The refrain of attempted consolation, emerging over the past two days, has been something along the lines of “we’re better than this” or “this isn’t who we are.” Some variation of that basic theme has been the music we’ve used to soothe our fractured psyche, resolved with appeals to our “better selves” and our “ideals and principles.” It’s the refrain that was heard by many political leaders on Wednesday night, baptized by Speaker of the House Nancy Pelosi with words from a prayer attributed to Saint Francis of Assisi, but which of course he never actually wrote.
Some, particularly on the platforms of social media, have begun to ask the question, “are we better than this?” Is this, in fact, not who we are? The answer, affirmed by Scripture and Tradition—including things Francis really did write—is no. We are not, in fact, better than this. These scenes of chaos and confusion, of violence and division, are an accurate reflection of precisely who we are. We are good. But we are also fallen.
That “good, but fallen” aspect of human nature (borrowing a formula from St. Augustine) is something the Church’s liturgy reminds us of every Friday when we pray Psalm 51 at the start of Morning Prayer. On this particular Friday, that which falls between Epiphany and the Baptism of the Lord, we are offered a Gospel passage that frames nicely Francis of Assisi’s—and thus Franciscanism’s—lived response to humanity’s fallenness.
Luke’s fifth chapter narrates the pericope of Jesus and the Leper. A man “full of leprosy” sees Jesus, prostrates himself before Him, and asks to be made clean. Jesus, being super Jesusey about it, readily obliges. The man recognizes his own leprosy, acknowledges his need for healing, and places himself humbly at the feet of Jesus. It’s this anonymous man’s response that Francis emulated in his own time and that functions as the basic outline of the Franciscan approach to living the Gospel.
First, Francis recognized his own leprosy, his own inner brokenness and desperate need for healing. In contemporary AA speak, the first step to fixing a problem is admitting that it exists. Convincing ourselves that we’re “better than” being broken, or that descents into the chaos of sin are anomalies that don’t reflect something real and visceral about “who we are,” is as naive as it is dangerous. Francis, in his authentic writings, is a straight-shooter when it comes to admitting the problem of human sin:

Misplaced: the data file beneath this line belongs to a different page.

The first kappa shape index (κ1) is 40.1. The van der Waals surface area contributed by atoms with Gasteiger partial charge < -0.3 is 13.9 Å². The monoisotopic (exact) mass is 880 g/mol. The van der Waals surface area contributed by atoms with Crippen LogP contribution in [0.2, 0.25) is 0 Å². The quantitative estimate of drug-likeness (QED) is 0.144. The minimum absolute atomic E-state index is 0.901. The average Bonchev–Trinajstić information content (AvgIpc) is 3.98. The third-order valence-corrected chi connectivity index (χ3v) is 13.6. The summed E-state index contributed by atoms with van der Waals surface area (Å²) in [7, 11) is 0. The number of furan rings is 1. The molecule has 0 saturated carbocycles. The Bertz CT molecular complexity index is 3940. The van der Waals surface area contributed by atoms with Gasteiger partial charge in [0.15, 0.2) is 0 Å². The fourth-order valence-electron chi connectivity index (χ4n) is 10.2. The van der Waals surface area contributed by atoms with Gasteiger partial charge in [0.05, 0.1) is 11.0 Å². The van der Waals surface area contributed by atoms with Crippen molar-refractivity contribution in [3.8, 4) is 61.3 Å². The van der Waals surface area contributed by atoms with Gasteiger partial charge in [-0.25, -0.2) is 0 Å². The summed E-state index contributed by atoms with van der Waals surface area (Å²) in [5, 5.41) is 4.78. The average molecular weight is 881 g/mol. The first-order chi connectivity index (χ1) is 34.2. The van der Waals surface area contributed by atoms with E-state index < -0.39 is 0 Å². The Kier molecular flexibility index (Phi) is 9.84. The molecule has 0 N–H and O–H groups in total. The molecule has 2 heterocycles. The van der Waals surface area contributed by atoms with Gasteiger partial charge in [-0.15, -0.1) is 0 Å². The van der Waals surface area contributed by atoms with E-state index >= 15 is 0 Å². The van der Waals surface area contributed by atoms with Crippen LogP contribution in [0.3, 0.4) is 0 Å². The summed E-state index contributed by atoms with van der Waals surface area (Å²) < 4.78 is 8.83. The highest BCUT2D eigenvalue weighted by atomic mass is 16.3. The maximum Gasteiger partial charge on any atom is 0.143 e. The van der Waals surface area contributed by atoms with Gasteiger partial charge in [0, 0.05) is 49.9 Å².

“Most High, Glorious God, enlighten the darkness of my heart.”Prayer Before the Crucifix
“…because, by our own fault, we are disgusting, miserable, and opposed to good, yet prompt and inclined to do evil…Rule of 1221, chapter XXII
“…with our whole heart…let us love the Lord God…Who did and does everything good for us, miserable and wretched, rotten and foul, ungrateful and evil ones.”Ibid.
“…give us miserable ones the grace to do for You alone what we know You want us to do…”Letter to the Entire Order
“…all creatures under heaven serve, know, and obey their Creator, each according to its own nature, better than you. And even the demons did not crucify Him, but you—together with them—have crucified Him and are still crucifying Him by delighting in vices and sins.”Admonition V
Francis wasn’t all sunshine, birds, and daisies. He had a fairly dark view of humanity and he was candid about it. He understood the potential depths of the fallen aspect of our nature. “Surprised by what you’ve seen people do?” Francis might ask us. “‘Cause you shouldn’t be.”
He challenges with a stark truth: if you think the angry mob isn’t who we are, you’re delusional.
Then, having admitted the problem and his fundamental inability to do anything about it if left to his own devices, Francis submits himself to a higher power. He humbles himself before the Almighty, prostrates himself in submission to the Most High and Glorious. This is the act every friar still does today, when we make our solemn profession of vows. Consecrating our lives to God, handing over our very selves to Christ, we lay prostrate before the altar as we invoke the assistance of the Saints to transcend our fallen nature and pursue a life fundamentally oriented toward holiness.
Luke’s story ends by telling us that the leper apparently ignored Jesus’ directive to not tell anyone about what had happened; leper colonies, it seems, are like sewing circles. Francis emulates this too. Having experienced the healing of Christ, he goes and embraces the other lepers. “I know who you are,” Francis says to them, “but let me show you who Christ can make you become!”